Apoptosis Following Cortical Spreading Depression in Juvenile Rats
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Repetitive cortical spreading depression (CSD) can lead to cell death in immature brain tissue. Caspases are involved in neuronal cell death in several CSD-related neurological disorders, such as stroke and epilepsy. Yet, whether repetitive CSD itself can induce caspase activation in adult or juvenile tissue remains unknown. Inducing repetitive CSD in somatosensory cortices of juvenile and adult rats in vivo, we thus aimed to investigate the effect of repetitive CSD on the expression caspase-3, caspase-8, caspase-9, and caspase-12 in different brain regions using immunohistochemistry and western blotting techniques. Higher numbers of dark neurons and TUNEL-positive cells were observed in the hippocampal CA1 and CA3 regions as well as in the entorhinal and somatosensory cortices after CSD in juvenile rats. This was accompanied by higher expressions of caspase-3, caspase-8, and caspase-9. Caspase-12 levels remained unchanged after CSD, suggesting that endoplasmic reticulum stress is not involved in CSD-triggered apoptosis. Changes in caspase expression were paralleled by a decrease of procaspase-3, procaspase-8, and procaspase-9 in juvenile rat brain tissue subjected to CSD. In contrast, repetitive CSD in adult rats did not result in the upregulation of caspase signaling. Our data points to a maturation-dependent vulnerability of brain tissue to repetitive CSD with a higher degree of apoptotic damage and caspase upregulation observed in juvenile tissue. Findings suggest a key role of caspase signaling in CSD-induced cell death in the immature brain. This implies that anti-apoptotic treatment may prevent CSD-related functional deficits in the immature brain.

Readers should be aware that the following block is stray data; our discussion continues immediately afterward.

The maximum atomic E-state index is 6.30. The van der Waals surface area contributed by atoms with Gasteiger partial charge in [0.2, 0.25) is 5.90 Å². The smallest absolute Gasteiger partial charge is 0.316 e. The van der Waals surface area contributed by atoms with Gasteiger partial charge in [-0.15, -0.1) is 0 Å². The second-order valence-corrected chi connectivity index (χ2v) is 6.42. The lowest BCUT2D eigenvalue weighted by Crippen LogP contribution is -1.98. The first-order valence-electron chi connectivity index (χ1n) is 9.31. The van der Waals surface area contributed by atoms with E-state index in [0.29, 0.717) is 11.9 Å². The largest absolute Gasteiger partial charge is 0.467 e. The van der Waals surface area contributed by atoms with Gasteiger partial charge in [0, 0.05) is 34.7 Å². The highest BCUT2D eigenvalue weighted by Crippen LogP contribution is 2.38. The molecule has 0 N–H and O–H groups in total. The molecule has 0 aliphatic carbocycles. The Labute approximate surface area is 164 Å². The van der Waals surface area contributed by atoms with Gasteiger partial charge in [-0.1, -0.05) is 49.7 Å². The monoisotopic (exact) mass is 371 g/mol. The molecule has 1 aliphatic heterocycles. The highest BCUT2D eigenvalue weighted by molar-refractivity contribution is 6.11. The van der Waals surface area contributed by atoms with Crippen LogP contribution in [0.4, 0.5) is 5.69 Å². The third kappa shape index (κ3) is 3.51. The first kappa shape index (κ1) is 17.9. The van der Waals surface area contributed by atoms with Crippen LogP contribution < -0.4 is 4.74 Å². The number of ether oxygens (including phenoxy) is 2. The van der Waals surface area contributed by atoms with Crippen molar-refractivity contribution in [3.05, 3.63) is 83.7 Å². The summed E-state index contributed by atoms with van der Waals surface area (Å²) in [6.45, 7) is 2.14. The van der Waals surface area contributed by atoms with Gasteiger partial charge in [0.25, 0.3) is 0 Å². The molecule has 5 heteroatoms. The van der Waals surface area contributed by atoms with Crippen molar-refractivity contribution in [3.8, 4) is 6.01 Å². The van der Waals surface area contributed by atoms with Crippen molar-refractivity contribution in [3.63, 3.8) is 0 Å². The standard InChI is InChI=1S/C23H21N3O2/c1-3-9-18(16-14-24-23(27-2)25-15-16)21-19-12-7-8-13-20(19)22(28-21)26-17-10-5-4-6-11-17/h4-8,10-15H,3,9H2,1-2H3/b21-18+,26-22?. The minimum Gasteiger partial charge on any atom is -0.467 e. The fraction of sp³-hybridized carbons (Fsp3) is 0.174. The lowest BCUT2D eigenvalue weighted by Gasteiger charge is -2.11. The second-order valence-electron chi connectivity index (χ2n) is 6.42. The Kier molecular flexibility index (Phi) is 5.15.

KeywordsSpreading depolarization Cell injury Developing brain Migraine Stroke Epilepsy
This study was supported by the Iran National Science Foundation (INSF) to AG.
Compliance with Ethical Standards
Conflict of Interest
The authors declare that they have no conflict of interest.
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